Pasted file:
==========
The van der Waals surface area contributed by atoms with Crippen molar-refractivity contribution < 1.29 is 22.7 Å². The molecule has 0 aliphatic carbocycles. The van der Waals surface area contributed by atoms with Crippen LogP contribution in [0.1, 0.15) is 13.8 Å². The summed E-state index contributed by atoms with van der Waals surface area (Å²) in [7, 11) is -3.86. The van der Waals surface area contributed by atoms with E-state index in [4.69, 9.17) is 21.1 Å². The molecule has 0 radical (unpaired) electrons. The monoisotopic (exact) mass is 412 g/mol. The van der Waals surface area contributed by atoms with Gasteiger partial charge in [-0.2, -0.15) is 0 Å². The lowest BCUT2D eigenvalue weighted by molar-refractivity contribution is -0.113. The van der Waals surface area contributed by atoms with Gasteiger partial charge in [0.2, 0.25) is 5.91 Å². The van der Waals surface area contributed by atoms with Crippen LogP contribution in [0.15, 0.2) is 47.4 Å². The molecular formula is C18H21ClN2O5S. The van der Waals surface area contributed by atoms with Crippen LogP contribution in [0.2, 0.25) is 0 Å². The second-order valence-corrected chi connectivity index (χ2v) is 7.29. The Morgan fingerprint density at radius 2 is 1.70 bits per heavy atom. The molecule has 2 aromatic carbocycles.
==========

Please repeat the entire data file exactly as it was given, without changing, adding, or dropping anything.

The van der Waals surface area contributed by atoms with Crippen molar-refractivity contribution < 1.29 is 22.7 Å². The molecule has 0 aliphatic carbocycles. The van der Waals surface area contributed by atoms with Crippen LogP contribution in [0.1, 0.15) is 13.8 Å². The summed E-state index contributed by atoms with van der Waals surface area (Å²) in [7, 11) is -3.86. The van der Waals surface area contributed by atoms with E-state index in [4.69, 9.17) is 21.1 Å². The molecule has 0 radical (unpaired) electrons. The monoisotopic (exact) mass is 412 g/mol. The van der Waals surface area contributed by atoms with Gasteiger partial charge in [-0.2, -0.15) is 0 Å². The lowest BCUT2D eigenvalue weighted by molar-refractivity contribution is -0.113. The van der Waals surface area contributed by atoms with Gasteiger partial charge in [0.2, 0.25) is 5.91 Å². The van der Waals surface area contributed by atoms with Crippen LogP contribution in [0.15, 0.2) is 47.4 Å². The molecular formula is C18H21ClN2O5S. The van der Waals surface area contributed by atoms with Crippen LogP contribution in [0.2, 0.25) is 0 Å². The second-order valence-corrected chi connectivity index (χ2v) is 7.29. The Morgan fingerprint density at radius 2 is 1.70 bits per heavy atom. The molecule has 2 aromatic carbocycles.